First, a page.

Five Technologies that Companies Should Prioritize in 2014

One of the more difficult tasks for anyone deeply involved in technology is the ability to see the forest from the trees. Often responsible for supporting the technical components that make up today’s enterprise infrastructures, to step back and recommend which technologies are the right choices for their organization going forward is a more difficult feat. While there is no one right answer that applies to all organizations, five (5) technologies – some new as well as some old technologies that are getting a refresh – merit that organizations prioritize them in the coming months and years.
Already in 2014 DCIG has released three Buyer’s Guides and has many more planned for release in the coming weeks and months. While working on those Guides, DCIG has also engaged with multiple end-users to discuss their experiences with various technologies and how they prioritize technology buying decisions. This combination of sources – a careful examination of included features on products coupled with input from end-users and vendors – is painting a new picture of five specific technologies that companies should examine and prioritize in their purchasing plans going forward.

  • Backup software with a recovery focus. Survey after survey shows that backup remains a big issue in many organizations. However I am not sure who is conducting these surveys or who they are surveying because I now regularly talk to organizations that have backup under control. They have largely solved their ongoing backup issues by using new or updated backup software that is better equipped to use disk as the primary backup target.

It is as they adopt this new backup software and eliminate their backup problems, their focus is turning to recovery. A good example is an individual with whom I spoke this past week. He switched to a new backup software solution that solved his organization’s long standing backup issues while enabling it to lay a foundation for application recovery to the cloud.

  • Converged infrastructures. Converged infrastructure solutions are currently generating a great deal of interest as they eliminate much of the time and effort that organizations have to internally exert to configure, deploy and support a solution. However in conversations I have had over the last few weeks and months, it is large organizations that appear to be the most apt to deploy them.
  • Heterogeneous infrastructures. Heterogeneous infrastructures were all the rage for many years among all size organizations as they got IT vendors to compete on price. But having too many components from too many providers created too much complexity and resulting administrative costs– especially in large organizations.

That said, small and midsized businesses (SMBs) with smaller IT infrastructures still have the luxury of acquiring IT gear from multiple providers without resulting in their environments becoming too complex to manage. Further, SMBs remain price conscious. As such, they are more willing to sacrifice the notion of “proven” end-to-end configurations to get the cutting edge features and/or the lower prices that heterogeneous infrastructures are more apt to offer.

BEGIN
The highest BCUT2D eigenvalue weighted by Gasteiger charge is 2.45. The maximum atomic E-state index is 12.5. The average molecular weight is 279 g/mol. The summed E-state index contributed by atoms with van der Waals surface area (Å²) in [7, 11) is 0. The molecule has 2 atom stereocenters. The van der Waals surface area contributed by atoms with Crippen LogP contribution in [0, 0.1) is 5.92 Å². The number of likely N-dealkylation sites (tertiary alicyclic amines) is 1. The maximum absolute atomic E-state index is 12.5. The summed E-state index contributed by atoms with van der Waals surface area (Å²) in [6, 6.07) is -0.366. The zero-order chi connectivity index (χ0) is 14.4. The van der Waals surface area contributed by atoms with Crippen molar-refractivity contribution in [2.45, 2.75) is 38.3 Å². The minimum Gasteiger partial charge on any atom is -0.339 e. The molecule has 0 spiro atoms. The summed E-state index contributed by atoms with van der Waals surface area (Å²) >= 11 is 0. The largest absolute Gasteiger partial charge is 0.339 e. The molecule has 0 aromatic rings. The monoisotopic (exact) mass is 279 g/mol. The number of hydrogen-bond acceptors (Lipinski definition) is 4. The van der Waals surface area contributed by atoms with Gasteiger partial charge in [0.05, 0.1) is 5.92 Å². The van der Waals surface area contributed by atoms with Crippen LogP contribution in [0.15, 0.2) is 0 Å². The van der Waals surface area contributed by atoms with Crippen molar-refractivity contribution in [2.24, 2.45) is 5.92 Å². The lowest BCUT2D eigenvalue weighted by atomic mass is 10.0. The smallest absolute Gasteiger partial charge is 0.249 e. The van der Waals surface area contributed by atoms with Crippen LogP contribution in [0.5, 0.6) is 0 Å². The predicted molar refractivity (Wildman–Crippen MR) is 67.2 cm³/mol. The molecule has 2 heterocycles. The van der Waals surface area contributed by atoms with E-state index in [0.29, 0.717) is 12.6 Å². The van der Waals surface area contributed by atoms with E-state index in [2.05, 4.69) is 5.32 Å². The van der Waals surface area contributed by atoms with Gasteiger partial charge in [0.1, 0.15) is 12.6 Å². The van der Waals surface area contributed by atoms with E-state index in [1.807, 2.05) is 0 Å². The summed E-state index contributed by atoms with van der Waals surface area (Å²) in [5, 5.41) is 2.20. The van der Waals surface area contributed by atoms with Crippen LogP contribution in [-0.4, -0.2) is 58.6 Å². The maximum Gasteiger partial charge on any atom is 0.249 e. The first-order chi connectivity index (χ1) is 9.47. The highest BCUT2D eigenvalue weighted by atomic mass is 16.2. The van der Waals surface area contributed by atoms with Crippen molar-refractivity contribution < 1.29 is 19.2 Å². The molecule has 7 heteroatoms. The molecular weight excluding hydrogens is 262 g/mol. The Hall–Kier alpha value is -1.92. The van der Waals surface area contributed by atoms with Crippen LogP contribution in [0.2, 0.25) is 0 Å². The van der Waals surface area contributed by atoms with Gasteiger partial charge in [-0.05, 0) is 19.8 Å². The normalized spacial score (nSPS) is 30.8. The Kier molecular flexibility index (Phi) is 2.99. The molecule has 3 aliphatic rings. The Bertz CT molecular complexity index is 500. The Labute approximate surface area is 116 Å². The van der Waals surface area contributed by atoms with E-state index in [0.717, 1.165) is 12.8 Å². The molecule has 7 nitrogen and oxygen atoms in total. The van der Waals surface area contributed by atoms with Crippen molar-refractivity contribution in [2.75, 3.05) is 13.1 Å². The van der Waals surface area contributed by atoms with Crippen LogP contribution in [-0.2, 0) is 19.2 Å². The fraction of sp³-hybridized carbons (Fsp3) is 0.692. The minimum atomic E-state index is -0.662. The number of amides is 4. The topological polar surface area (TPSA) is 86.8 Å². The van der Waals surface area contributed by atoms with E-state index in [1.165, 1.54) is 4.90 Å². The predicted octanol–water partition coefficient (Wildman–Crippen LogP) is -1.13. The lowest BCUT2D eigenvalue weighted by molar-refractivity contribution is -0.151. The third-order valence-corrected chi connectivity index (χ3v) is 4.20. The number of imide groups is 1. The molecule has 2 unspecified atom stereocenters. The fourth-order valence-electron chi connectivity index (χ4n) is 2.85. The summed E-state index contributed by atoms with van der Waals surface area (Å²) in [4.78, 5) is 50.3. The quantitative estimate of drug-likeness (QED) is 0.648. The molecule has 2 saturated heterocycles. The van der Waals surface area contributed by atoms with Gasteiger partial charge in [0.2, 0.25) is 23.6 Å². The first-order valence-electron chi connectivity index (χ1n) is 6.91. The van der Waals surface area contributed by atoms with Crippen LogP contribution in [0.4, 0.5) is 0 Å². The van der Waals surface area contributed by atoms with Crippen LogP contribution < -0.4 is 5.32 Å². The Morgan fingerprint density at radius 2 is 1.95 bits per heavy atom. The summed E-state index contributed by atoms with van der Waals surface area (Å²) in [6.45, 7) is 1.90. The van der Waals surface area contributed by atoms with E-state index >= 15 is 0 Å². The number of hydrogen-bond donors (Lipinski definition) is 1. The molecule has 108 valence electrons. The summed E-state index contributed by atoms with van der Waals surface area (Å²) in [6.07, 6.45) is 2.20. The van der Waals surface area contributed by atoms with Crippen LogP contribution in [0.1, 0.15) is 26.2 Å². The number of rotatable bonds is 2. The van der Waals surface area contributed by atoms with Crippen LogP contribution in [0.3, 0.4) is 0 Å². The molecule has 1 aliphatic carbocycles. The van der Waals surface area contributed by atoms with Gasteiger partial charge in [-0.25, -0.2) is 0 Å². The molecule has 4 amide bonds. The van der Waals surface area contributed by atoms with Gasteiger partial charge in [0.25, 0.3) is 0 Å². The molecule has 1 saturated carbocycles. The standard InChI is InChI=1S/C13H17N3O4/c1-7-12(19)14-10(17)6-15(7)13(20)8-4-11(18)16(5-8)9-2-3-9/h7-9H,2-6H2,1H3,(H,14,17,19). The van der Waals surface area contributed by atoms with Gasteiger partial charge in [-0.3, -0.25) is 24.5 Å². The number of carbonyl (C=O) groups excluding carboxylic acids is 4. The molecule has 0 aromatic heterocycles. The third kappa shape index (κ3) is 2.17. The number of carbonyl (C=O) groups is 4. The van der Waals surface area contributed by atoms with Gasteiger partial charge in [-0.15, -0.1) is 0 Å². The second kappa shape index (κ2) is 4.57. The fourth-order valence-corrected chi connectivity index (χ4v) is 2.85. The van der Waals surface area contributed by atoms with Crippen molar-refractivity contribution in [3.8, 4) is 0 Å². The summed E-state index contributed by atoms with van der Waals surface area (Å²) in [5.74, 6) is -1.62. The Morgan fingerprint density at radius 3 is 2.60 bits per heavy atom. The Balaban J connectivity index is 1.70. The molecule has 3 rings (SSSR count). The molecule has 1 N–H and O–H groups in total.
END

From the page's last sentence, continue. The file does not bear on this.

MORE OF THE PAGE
• Flash primed to displace more HDDs. Those close to the storage industry recognize flash for the revolutionary technology that it is. However I just spoke to an individual this past week that is very technical but who has a web design and programming focus so he and his company were not that familiar with flash. He said that as they have learned more about it, they are re-examining their storage infrastructure and how and where they can best deploy it to accelerate the performance of their applications.

Conversations such as these hint that while flash has already gained acceptance among techies, its broader market adoption and acceptance is yet to come. To date, its cost has been relatively high. However more products offer flash as a cache (such as occurs in hybrid storage arrays) and offer technologies such as deduplication and compression. This will further drive down its effective cost per TB. By way of example, I was talking to one individual yesterday who aleadys offers a flash-based solution for under $300/TB (less than 30 cents/GB.)

  • Tape poised to be become the cloud archive medium of choice. When organizations currently look at how to best utilize the cloud, they typically view it as the ideal place to store their archival data for long term retention. This sets the cloud up as an ideal place in which to deploy tape as preferred medium to store this data largely due to its low operational costs, long media life and infrequent data access.

To accommodate this shift in how organizations are using tape libraries as well as make them more appealing to cloud services providers, tape library providers are adding REST APIs to their tape library interfaces so they appear as a storage target. While most organizations may not know (or care) that the data they send to the cloud is stored to tape, they do care about its cost. By cloud providers storing data on tape, they can drive down these costs to a penny or less per GB per month.

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